I was really lucky, though, because I was too young to go on training. When I finished grade 12. And you the UVC is realizing a whole lot of rural kids wouldn't be able to get to university. So they, somehow or other, I don't know, who set it up Department of Education to do first year university in four or five different places in the province. Because kids simply you know, nobody can cars. And they're like gas anyway because of gas rationing. So they said, upgrade cert chains, and one of them was it Courtney, so I got my first year university there was only done the one year and I don't know why they didn't continue. But it was great when I went back to university to a right into second year. Because I think that parents may be paid $10 a month for the grade 13. Interesting. Yeah. Well, it was.

Speaker 3 46:42
So they were ahead of their time. In a way, in a

Speaker 2 46:46
way Yeah. Imagine the universities are really crying right now. To get kids.

Speaker 1 46:57
Because the cost is so high cost is incredible. And even if it's if it's a it's a popular university, you can be a class with 500 people. First year, it's just like, it's all done on TV screens. Okay, put them in a room.

Speaker 2 47:13
So you might as well do distance ed. Stace. Yes. You get something one year at university and a real lecture. Yeah. is different. Yeah. And all the social stuff. Yeah. Yeah, it's loved.

Speaker 3 47:31
So that's where you went? When you went? When you were being in Alberta? Yeah.

Speaker 2 47:38
I took this great course called a second look, that was a second look at your life. And this prophet. You have he had done it for men because he found so many men of about 4550 Got some girl pregnant when they were both 20s the car salesman or something and suddenly he's, you know, married guy was selling cars really should have been a physician or, or whatever, an engineer. So this program was set up for middle aged men. And the first year he gave it, he did it out of the university. Well, he ended up getting nothing but professors wives, which was not what he had planned. And then the second year when I read about it in the paper was why W or maybe there's a why I'm I can't remember, but it was in town. And still no man saw women. And I got quite friendly with this one woman, we always sat together. And she was just thinking about splitting with her husband, and had been a school teacher. And I just sort of thought, well, either on going on maybe back to nursing, or whatever. Anyway, we held all these incredible aptitude tests, intelligence tests, and then we would get blank pieces of paper. Your best friend has just won a trip for two to the Bahamas and wants you to go with her. But your husband is really keen for you to go. But your 16 year old daughter really doesn't want you to go and just any way you have to answer all these people. It was anyway at the end he said to this friend of mine. Get out of teaching right away. You're a salesperson. She She sold our house in two days. Oh, she is me. What are you doing? Get back to university. He was very good. It's a terrific course. But whether he ever got young men into it or middle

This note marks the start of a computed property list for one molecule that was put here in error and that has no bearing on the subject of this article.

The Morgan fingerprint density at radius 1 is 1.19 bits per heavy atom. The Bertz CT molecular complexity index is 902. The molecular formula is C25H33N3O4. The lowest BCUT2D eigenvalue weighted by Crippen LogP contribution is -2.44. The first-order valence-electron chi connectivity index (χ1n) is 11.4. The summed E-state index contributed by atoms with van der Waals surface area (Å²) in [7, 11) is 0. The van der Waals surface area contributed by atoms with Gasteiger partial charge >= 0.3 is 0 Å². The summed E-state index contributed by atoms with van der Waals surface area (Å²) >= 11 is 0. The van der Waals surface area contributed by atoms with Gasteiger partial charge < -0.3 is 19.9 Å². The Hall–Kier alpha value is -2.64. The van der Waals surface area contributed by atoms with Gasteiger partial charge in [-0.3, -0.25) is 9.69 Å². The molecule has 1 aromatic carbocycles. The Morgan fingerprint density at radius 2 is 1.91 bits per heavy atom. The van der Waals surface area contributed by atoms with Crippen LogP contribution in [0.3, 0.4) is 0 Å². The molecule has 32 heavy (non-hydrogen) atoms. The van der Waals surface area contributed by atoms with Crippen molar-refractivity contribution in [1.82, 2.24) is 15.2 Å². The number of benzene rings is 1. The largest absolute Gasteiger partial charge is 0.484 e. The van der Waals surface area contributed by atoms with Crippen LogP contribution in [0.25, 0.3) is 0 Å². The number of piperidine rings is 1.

Speaker 1 50:07
of your time that was that was really revolutionary guys.

Speaker 2 50:13
And of course now young people can maybe too. The computer, you know, just

Unknown Speaker 50:22

Unknown Speaker 50:26
Which will be cheaper either

Speaker 3 50:33
well after the war didn't didn't turn a lot of the servicemen could they get there?

Speaker 2 50:39
Oh, were they? Yeah. Free? I don't know. It was free that the universities were full of ex servicemen

Unknown Speaker 50:50
certainly subsidized. Oh, yeah.

Speaker 2 50:54
See, Ivan had got his teaching before the war because he just when he joined up, they automatically gave anybody a permanent certificate. They didn't have to sort of work for three years or whatever to get approved. But he went back after the war, but quite a bit after and just summer school.

Unknown Speaker 51:22
You had children by them?

Speaker 2 51:23
Yeah, he did. You could get your teacher was that you? Didn't you go to normal school you didn't. Didn't get a degree. But he so he went back later to be good. Well, we're glad

Speaker 1 51:43
you're here. We're glad you shared what you know with us. It's a vital piece of history. Thank you for talking with us today.

Unknown Speaker 51:52
Welcome. See what